For parents—especially for full-time moms—blogging can be a a lifesaver.
It’s a way of communicating with the adult world when we’re surrounded all day by children. For some, it may be the only form of intellectual stimulation we get during the course of a week.
However, blogging can also be a big commitment if you aim to do it for more than just an emotional outlet.
If you’re a busy mom or dad who blogs, or you’re considering starting one, consider the following six dos and don’ts:
1. DO define your reasons for blogging.
Starting a blog just because you can won’t get you far. Think of how many millions of blogs there are out there—many of them abandoned after just a few posts once the novelty of blogging has worn off.
Why do you want to blog? Is it to promote yourself and your writing through social media? Are you looking to learn more about a specific topic and share your new knowledge with others, or keep up your professional skills by writing about your area of expertise?
If you can’t think of a good reason beyond creating an online diary, why not try something other than blogging? How about joining a support group or a moms-and-tots club, where you can meet other like-minded parents and get a little adult interaction? These options may require less time commitment and effort than blogging.
2. DON’T get yourself in over your head.
Maybe you start out posting twice a week. Soon, you think you’ll get more subscribers by posting three times a week. After you get a couple hundred followers, maybe you decide to start a newsletter. Soon you’re accepting articles from guest posters, doing book reviews, collaborating with other bloggers…and becoming a whole lot busier than you were to begin with.
Take on only the amount of responsibility you can safely commit to. It’s far better to have a blog you can easily take care of than one that eventually leads you to crash and burn.
3. DO focus on quality over quantity.
There’s no need to write long posts all the time. With so many blogs to choose from out there, shorter is often better. Likewise, posting one or two great articles per week is better than posting average ones every day.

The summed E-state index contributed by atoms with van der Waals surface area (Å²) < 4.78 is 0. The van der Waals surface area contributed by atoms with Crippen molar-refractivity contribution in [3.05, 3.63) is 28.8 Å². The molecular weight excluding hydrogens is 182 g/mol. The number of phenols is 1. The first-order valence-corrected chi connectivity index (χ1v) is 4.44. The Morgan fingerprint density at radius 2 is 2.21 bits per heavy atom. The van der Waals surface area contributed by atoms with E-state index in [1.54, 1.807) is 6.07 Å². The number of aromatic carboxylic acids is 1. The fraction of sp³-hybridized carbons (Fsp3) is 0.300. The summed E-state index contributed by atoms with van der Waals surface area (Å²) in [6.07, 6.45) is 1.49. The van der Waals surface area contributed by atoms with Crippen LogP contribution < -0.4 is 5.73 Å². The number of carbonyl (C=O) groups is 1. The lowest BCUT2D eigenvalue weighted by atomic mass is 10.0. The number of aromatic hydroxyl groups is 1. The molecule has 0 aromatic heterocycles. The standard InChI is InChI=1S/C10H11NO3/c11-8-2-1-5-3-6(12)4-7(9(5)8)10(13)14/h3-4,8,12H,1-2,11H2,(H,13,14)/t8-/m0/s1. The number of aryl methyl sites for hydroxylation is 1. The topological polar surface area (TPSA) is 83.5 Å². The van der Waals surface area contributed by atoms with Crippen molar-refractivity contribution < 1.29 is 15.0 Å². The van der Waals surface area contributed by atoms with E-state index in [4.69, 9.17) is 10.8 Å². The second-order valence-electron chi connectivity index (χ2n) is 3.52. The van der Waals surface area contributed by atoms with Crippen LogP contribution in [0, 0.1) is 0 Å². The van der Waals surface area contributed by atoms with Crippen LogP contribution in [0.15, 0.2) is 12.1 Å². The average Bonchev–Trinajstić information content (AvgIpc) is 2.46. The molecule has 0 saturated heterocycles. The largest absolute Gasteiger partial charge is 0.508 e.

Focus on quality. Fill your blog with short-but-powerful articles, and you’ll soon develop a loyal following.
4. DON’T be a no-show blogger.
Commit yourself to a reasonably regular blogging schedule. If you can only manage one post per week, that’s fine as long as you consistently post once per week.
When people subscribe to your articles, they want some sort of predictability. If you post twice a week for a month, and then go missing for a month, your readers may think you’ve given up on your blog and unsubscribe.
5. DO guest post to grow your subscriber list with less effort.
There are many different strategies for growing your subscriber list. Writing great content is the first step, and social media like Twitter and Facebook can help boost your numbers, too.
But one of the best strategies for growing your blog’s audience is guest posting for other blogs. In my first month of blogging, when I had just 23 subscribers to Write It Sideways, I wrote a guest post for Write to Done.
That one guest post more than doubled my subscribers over just a few days, and put me in contact with a published writer who then asked me to guest post on his site, as well. It wasn’t long before that handful of subscribers became hundreds.
For a busy parent, writing just a few guest posts can take your blog further, more quickly, than writing your heart out in your own little corner.
6. DON’T give up during the busiest times.
Life happens, and we all have moments when we’re completely snowed under. During those times, it can be tempting to say, “Right, I’m done with this blogging stuff!”
As a busy mom, myself, one key I’ve found to not giving up is to plan ahead for those times. I always have a long list of article ideas ready and waiting for days I feel uninspired, I ask for guest posts from other bloggers to help with the workload, and I try not to leave writing articles to the last minute, either.